Dancing on city's first paved street

The viaduct is still in use.

JSSP Keith Norman Column Sig
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Jamestown got its first paved street in 1920.

It probably got its first pothole in 1921.

The paving work was a big enough deal to make a front-page story on Aug. 19, 1920. At the time, the plant to process and heat the paving materials was near completion alongside the Northern Pacific tracks.

Once it was complete, the crews started the paving work along what was then referred to Main Street near the viaduct and depot.

Main Street has since been renamed First Street South and runs along the south side of the railroad tracks through Jamestown.


The viaduct is still in use and the area there and around the depot probably had among the heaviest traffic in the city of Jamestown.

Paved roads existed in larger cities around the world as early as the middle of the 19th century. In the United States, the number of paved roads increased hand-in-hand with the increase in the number of automobiles in use.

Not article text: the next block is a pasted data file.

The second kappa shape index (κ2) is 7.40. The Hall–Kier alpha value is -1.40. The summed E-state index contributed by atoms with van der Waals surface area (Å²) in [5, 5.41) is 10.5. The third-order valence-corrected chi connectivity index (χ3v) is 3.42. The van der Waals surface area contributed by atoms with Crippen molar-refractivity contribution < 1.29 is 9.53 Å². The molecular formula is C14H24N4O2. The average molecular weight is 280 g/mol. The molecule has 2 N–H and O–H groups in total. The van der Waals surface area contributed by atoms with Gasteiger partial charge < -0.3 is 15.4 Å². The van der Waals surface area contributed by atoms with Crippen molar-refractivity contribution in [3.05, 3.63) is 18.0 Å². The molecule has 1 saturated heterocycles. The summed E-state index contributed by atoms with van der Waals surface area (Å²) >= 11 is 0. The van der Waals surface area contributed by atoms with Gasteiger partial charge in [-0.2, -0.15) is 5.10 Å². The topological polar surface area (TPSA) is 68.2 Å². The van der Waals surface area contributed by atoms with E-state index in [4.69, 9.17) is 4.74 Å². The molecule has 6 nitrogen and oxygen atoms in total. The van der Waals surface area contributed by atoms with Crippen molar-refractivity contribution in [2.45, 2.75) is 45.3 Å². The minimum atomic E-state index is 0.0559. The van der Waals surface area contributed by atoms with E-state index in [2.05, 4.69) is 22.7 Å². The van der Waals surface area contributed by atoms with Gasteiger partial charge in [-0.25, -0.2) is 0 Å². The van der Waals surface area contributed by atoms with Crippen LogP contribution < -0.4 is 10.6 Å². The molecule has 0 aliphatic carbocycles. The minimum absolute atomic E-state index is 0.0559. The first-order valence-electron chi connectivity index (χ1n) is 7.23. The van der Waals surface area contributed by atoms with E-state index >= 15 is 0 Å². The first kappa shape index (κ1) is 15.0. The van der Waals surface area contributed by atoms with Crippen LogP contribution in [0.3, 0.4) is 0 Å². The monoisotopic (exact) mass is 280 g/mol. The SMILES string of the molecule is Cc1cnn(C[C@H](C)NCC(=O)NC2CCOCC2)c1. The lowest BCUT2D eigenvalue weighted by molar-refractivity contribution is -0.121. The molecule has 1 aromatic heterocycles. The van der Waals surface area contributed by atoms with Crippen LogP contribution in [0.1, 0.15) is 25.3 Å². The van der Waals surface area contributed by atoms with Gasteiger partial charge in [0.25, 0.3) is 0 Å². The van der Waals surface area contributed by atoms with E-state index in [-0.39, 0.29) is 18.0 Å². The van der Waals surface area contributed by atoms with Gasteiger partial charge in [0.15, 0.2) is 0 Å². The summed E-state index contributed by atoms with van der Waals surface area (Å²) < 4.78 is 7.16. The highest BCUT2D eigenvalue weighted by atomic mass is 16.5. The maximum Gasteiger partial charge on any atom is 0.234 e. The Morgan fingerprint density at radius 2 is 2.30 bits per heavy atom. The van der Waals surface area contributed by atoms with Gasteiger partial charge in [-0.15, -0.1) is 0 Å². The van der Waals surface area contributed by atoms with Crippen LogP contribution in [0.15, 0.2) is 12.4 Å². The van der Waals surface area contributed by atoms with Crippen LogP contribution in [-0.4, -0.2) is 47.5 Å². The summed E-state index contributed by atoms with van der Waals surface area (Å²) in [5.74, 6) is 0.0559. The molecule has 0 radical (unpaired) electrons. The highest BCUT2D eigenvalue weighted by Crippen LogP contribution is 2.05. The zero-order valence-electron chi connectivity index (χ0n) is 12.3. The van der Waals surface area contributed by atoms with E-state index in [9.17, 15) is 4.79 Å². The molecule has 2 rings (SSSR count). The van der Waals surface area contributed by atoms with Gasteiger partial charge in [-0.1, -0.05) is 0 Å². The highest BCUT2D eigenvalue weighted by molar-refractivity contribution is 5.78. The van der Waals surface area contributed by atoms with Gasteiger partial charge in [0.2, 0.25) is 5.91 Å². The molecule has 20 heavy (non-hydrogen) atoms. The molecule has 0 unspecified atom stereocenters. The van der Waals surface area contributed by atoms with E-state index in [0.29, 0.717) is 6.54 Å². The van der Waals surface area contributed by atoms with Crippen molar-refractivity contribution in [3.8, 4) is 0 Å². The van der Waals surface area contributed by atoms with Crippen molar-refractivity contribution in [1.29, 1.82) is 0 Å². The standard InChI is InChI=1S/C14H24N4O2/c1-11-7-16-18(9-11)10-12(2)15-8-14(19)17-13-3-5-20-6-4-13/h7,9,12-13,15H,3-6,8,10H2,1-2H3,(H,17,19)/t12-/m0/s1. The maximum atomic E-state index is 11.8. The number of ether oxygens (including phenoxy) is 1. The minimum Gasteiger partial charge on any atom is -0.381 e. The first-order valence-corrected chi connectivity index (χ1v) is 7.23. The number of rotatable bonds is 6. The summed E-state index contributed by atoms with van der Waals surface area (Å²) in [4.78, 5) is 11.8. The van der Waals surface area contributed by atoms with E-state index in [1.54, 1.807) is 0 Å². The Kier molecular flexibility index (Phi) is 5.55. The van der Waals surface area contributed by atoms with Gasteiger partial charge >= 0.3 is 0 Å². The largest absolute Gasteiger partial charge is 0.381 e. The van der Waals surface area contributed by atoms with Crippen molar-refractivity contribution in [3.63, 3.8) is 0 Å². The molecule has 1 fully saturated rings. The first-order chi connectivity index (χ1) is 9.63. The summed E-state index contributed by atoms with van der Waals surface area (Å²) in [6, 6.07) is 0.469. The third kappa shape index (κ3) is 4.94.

Both of those industries were booming by the early 1920s.
In those early days, a concrete foundation was covered by a layer of bitulithic pavement.

Those first paved streets must have been considered a big deal by the folks in Jamestown.

When work was wrapping up, the community organized its first street dance to be held on pavement. The event was held on Front Street, now First Street North, between what is now First Avenue and Second Avenue.

In other words, probably in front of the current location of the Central Valley Health District building.

Added to the paved street was a bandstand large enough for a 15-piece orchestra and extra street lights so everybody could see who they were dancing with.

“The paving will be thoroughly cleaned and sprinkled with cornmeal to make dancing easy,” added the editor of The Jamestown Alert.
It had to beat dancing on an old gravel road with or without cornmeal on it.


Author Keith Norman can be reached at

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